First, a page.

Further, attachment style highlights the working model of self and others--the individuals' evaluation of self and other relationships affects how they would cope with stress, particularly when seeking support is used as a way of coping. Research indicates that self-other relations differ significantly across cultures so that the development of an individual's attachment styles may vary across cultures (e.g., Agishtein & Brumbaugh, 2013). Hence, it is a worthwhile endeavor to examine the effects of secure attachment style on coping strategies across cultures. Our focal cultures are the U.S. and China because self-other relationships in the two cultures are evidently different (Hofstede, 2001; Zhu, Wang & Chong., 2016).
In sum, our study primarily focuses on exploring (a) the moderating effect of secure attachment style on the influence of gender role orientations on coping, (b) the moderating effect of secure attachment style on the mediation model of sex, gender role orientation, and coping, and (c) the impact of national culture in the relationships among sex, gender role orientation, secure attachment, and coping. In the following sections, we first define coping, then review relevant literature on attachment theory and coping; sex, gender role orientation, and coping; and cultural variations in attachment style and coping. A set of hypotheses are generated accordingly.
Literature Review and Hypotheses
We define coping as making a conscious effort to minimize stress generated from a problematic situation (Carver, 1997; Feng & Xiu, 2016). Coping primarily focuses on how the stressed person manages to reduce his/her own anxiety through various means of coping, such as emotional coping, instrumental coping, positive reframing, planning, denial, religion, and so forth. In this study, we focus on two types of coping: instrumental coping and emotional coping, given that they are frequently used coping strategies. Instrumental coping means asking for/receiving advice, assistance, and/or information to fix a problem or improve the problematic situation in the future. Emotional coping refers to asking for/obtaining emotional comfort, sympathy, or understanding when experiencing a stressful event (Burleson & Mortenson, 2003). Instrumental coping and emotional coping are, therefore, closely related to social support seeking.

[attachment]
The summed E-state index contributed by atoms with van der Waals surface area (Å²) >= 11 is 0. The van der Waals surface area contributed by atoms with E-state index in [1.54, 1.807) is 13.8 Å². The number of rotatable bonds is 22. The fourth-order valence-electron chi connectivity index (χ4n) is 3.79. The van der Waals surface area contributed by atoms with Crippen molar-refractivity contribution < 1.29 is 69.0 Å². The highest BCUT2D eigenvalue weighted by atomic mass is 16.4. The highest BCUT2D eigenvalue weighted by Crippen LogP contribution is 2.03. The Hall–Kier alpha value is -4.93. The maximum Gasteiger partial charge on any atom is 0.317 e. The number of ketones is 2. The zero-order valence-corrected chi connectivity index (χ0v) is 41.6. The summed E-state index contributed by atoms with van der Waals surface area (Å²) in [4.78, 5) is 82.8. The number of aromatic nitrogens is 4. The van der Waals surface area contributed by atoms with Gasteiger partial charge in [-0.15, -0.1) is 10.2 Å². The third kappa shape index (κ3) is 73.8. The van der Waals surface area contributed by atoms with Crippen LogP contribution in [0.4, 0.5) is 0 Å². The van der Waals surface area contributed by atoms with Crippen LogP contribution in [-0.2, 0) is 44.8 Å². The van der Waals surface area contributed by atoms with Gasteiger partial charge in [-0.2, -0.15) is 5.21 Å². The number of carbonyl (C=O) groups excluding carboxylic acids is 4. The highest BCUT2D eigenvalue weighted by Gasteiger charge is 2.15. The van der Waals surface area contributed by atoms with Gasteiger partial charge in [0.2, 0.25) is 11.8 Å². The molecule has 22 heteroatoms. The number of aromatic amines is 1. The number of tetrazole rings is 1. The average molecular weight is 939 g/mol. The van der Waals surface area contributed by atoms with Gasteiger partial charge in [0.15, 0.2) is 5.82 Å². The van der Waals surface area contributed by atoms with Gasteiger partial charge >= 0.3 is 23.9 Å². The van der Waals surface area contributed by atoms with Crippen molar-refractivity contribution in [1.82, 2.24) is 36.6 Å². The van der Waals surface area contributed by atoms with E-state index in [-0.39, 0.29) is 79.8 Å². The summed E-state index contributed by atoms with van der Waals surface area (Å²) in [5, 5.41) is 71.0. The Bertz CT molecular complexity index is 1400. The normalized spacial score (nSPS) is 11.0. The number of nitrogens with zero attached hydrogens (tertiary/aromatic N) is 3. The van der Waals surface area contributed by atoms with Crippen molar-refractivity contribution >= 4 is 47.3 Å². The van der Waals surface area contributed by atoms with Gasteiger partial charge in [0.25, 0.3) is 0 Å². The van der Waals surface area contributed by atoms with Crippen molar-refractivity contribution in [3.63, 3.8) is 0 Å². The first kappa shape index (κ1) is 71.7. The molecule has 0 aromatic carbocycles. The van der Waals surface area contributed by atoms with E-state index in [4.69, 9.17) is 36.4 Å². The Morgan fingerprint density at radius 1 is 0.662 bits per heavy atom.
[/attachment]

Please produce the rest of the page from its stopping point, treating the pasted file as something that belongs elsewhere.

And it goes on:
Secure Attachment and Coping
How people deal with a given stressful event has been shown to relate to how they appraise themselves, their resources, and the situation (Bowlby, 1980; Dardas & Ahmad, 2015; Oreg & Berson, 2015). Security is associated with trusting and satisfying intimate relationships (Mikulincer & Shaver, 2012), balanced appraisals of potential stressors (Floyd & Denes, 2015), the ability to seek out support as one of a range of coping responses when threatened (e.g., Mikulincer & Shaver, 2012), and the tendency to make relatively positive attributions of the relationship partner's behaviors (Feeney & Thrush, 2010).
People who report a secure attachment history tend to have positive self-images and higher self-esteem, viewing themselves as outgoing, well-liked, and socially competent. And such people tend to view others as responsive, available, trustworthy, and well-meaning (e.g., Goldberg, 2014). Secure individuals are able to acknowledge distress and to turn to others for comfort and support, confident in the expectation that others will be responsive. At each step in the process, security of attachment is expected to facilitate the process of obtaining social support. Therefore, it is not surprising that security of attachment has been found to be predictive of perceived social support (e.g., Bartholomew, Cobb, & Poole, 1997; Stanton & Campbell, 2014). Secure individuals are also expected to draw on a range of coping strategies and show the greatest flexibility in response to stress, depending on the situation and availability of social support. Blain, Thompson, and Whiffen (1993) examined the interaction between working models of self and others in relation to perceptions of social support. They found that both a positive model of self and a positive model of others were required for high levels of perceived support from friends and family. Richards and Schat (2011) found that secure individuals were more likely to seek support at work when facing work-related challenges.
Gender, Secure Attachment, and Stress Coping
The effect of sex/gender role on coping and support has been studied extensively across disciplines. Studies show that men and women are different in seeking instrumental and emotional support. Men are believed to exhibit more problem-oriented coping behaviors, such as confronting the problems and trying to come up with solutions. Women, on the other hand, are believed to be more likely to seek emotional support by venting emotions, ruminating, or spending more time discussing the problem with friends or family (Eschenbeck, Kohlmann, & Lohaus, 2007; Tamres, Janicki, & Helgeson, 2002). In addition to the impact of biological sex, individuals' differences in gender role orientation also affect stress coping behaviors (Nezu & Nezu, 1987; Thoits, 2013). Gender role orientation is a personality trait that refers to individuals' perceptions of their own femininity and masculinity (Bem, 1974), which could be influenced by both biological factors, such as hormones (e.g., Callens et al., 2016) and the socialization process (e.g. Leszczynski, 2009). Several studies have shown that, regardless of their biological sex, individuals who are high on femininity are more likely to pursue emotion-focused coping while those who are more masculine tend to rely more on problem-focused coping (Dyson & Renk, 2006; Jones, Mendenhall, & Myer, 2016).